1. Add an import:  from other_app.views import Home
    2. Add a URL to urlpatterns:  path('', Home.as_view(), name='home')
Including another URLconf
    1. Import the include() function: from django.urls import include, path
    2. Add a URL to urlpatterns:  path('blog/', include('blog.urls'))
"""
from django.contrib import admin
from django.urls import path
from django.conf.urls import include
 
urlpatterns = [
    path('demo/', include('demo.urls')),
    path('admin/', admin.site.urls),
]

Save and close the file. Start the server again:
$ python3 manage.py runserver 10.98.222.14:8443
Fire a browser and type the following command url:
http://10.98.222.14:8443/demo/
Sample outputs:

Fig.04: Your first "Hello World" app in Django 2.x in action
Fig.04: Your first “Hello World” app in Django 2.x in action

How to bootstrap the database and create /admin/ part for app

Type the following command to use the default sqlite3 db engine:
$ python3 manage.py migrate
Sample outputs:

Operations to perform:
  Apply all migrations: admin, auth, contenttypes, sessions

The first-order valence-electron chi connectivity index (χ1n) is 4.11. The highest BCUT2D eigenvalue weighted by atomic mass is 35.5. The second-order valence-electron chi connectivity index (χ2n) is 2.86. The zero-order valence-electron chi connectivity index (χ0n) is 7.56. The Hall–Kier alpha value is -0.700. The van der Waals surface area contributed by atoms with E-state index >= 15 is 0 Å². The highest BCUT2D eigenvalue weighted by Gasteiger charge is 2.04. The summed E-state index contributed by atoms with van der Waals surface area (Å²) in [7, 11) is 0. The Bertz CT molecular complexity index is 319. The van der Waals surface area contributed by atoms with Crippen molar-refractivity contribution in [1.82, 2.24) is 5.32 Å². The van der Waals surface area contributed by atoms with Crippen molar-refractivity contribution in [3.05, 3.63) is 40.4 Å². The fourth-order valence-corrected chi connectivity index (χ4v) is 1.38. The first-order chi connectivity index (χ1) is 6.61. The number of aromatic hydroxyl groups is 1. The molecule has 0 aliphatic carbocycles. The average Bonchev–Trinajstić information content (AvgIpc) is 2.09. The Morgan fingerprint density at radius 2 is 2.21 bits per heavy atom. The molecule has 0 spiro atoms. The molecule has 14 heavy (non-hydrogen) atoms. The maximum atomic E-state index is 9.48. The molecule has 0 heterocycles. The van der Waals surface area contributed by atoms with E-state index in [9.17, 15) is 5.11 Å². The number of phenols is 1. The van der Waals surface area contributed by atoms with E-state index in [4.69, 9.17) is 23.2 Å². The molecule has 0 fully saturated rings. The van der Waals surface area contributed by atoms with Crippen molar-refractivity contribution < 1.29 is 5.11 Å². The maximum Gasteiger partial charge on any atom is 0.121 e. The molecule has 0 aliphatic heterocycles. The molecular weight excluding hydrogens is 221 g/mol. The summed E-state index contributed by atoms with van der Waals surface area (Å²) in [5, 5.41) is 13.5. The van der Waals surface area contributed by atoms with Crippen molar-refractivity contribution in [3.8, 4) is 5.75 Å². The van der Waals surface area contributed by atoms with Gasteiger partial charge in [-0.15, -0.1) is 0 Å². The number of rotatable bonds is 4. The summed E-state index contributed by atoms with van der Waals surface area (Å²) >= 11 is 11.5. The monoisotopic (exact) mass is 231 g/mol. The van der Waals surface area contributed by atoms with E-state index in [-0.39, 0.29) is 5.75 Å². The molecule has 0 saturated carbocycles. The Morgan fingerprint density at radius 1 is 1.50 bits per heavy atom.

Running migrations:
  Applying contenttypes.0001_initial... OK
  Applying auth.0001_initial... OK
  Applying admin.0001_initial... OK
  Applying admin.0002_logentry_remove_auto_add... OK
  Applying contenttypes.0002_remove_content_type_name... OK
  Applying auth.0002_alter_permission_name_max_length... OK
  Applying auth.0003_alter_user_email_max_length... OK
  Applying auth.0004_alter_user_username_opts... OK
  Applying auth.0005_alter_user_last_login_null... OK
  Applying auth.0006_require_contenttypes_0002... OK
  Applying auth.0007_alter_validators_add_error_messages... OK
  Applying auth.0008_alter_user_username_max_length... OK
  Applying auth.0009_alter_user_last_name_max_length... OK
  Applying sessions.0001_initial... OK

Creating an admin user

Type the following command:
$ python3 manage.py createsuperuser
Sample outputs:

Username (leave blank to use 'cbzdjango'): admin